The feature has made a limited comeback days after CEO Elon Musk “killed it” off
Twitter announced on Friday that it had brought back badges marking high-profile accounts as ‘official,’ days after the feature was scrapped. The decision was made as pranksters paid for the previously-exclusive blue checkmarks and imitated some of the world’s largest corporations.
“To combat impersonation, we’ve added an ‘official’ label to some accounts,” Twitter’s support department wrote in a tweet. Two days earlier, the same account said that Twitter would not be bringing the label back, but would be “aggressively going after impersonation and deception.”
The gray checkmarks showed up on some accounts on Wednesday, with Twitter product executive Ester Crawford explaining that they would be used to distinguish major public accounts – like those belonging to “commercial companies, business partners, major media outlets … and some public figures” – from paid subscribers, who receive the blue check previously reserved for major names.
However, Twitter owner and CEO Elon Musk announced shortly afterwards that he “killed” the feature, and that the blue check would be “the great leveler.”
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With anyone able to pay $8 per month for a blue checkmark, a glut of imposters soon started posing as major global brands. Bearing the same blue tick as the genuine accounts, these fake accounts appeared indistinguishable from their real counterparts, save for minor differences in the usernames.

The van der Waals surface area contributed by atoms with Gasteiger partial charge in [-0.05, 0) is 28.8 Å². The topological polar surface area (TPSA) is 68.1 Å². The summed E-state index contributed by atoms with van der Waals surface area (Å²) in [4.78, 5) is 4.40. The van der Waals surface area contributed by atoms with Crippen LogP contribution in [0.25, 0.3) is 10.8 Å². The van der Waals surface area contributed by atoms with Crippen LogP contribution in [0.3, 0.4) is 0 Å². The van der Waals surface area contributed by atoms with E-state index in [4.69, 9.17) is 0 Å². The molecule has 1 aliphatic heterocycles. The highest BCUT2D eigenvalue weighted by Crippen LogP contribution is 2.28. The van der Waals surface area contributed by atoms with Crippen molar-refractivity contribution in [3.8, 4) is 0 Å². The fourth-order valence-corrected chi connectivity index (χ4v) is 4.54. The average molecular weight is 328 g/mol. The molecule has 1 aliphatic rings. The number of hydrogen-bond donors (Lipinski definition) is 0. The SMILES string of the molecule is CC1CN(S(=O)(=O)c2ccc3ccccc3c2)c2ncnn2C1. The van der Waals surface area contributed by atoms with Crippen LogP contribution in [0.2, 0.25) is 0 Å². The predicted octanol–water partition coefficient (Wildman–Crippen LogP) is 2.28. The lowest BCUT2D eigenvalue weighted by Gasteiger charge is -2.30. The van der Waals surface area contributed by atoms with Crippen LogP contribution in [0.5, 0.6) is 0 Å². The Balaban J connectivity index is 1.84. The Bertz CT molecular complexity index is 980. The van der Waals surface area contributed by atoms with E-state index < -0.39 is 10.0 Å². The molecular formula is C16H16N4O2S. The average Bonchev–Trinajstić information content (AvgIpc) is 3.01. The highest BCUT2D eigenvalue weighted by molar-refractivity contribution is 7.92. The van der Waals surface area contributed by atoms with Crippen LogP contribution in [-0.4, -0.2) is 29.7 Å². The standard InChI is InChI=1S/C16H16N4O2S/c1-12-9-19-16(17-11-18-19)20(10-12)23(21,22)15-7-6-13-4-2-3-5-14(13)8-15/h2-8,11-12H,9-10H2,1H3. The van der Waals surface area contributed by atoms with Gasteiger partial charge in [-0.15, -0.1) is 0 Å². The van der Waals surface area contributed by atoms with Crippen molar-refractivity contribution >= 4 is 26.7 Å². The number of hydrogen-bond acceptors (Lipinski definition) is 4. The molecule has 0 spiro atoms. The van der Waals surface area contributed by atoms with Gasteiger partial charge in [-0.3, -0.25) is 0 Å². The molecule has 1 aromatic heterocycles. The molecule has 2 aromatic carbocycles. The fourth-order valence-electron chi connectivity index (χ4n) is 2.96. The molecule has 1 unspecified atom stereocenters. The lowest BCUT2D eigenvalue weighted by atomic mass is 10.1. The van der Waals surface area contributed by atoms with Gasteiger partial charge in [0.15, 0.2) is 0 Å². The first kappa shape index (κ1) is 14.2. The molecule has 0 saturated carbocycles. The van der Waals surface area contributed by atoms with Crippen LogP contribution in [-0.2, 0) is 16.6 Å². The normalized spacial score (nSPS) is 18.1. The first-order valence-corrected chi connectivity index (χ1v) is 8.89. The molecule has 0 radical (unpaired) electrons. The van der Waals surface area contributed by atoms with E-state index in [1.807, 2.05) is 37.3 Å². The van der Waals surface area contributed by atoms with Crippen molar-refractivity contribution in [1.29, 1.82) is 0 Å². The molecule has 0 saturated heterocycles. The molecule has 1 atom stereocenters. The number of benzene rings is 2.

An account posing as Tesla, Musk’s electric vehicle company, said on Thursday that it would donate 10,000 vehicles to Ukraine, calling the electric cars “the most advanced explosive devices on the market.” Another posing as US weapons manufacturer Lockheed Martin said that it would no longer sell arms to the US, Saudi Arabia, or Israel, “until further investigation into their record of human rights abuses.”
Several users said on Friday that the option to purchase blue checkmarks had disappeared, although Twitter had not commented on these rumors at the time of writing.
By selling these verification marks, Musk hoped to solve two problems with Twitter: its declining revenue and the proliferation of non-human ‘bot’ accounts. Since purchasing Twitter for $44 billion last month, Musk has also fired around 50% of the firm’s staff, primarily those involved in content moderation. At least six executives resigned from the company this week, amid concerns that Musk’s new acquisition could face bankruptcy during an economic downturn.
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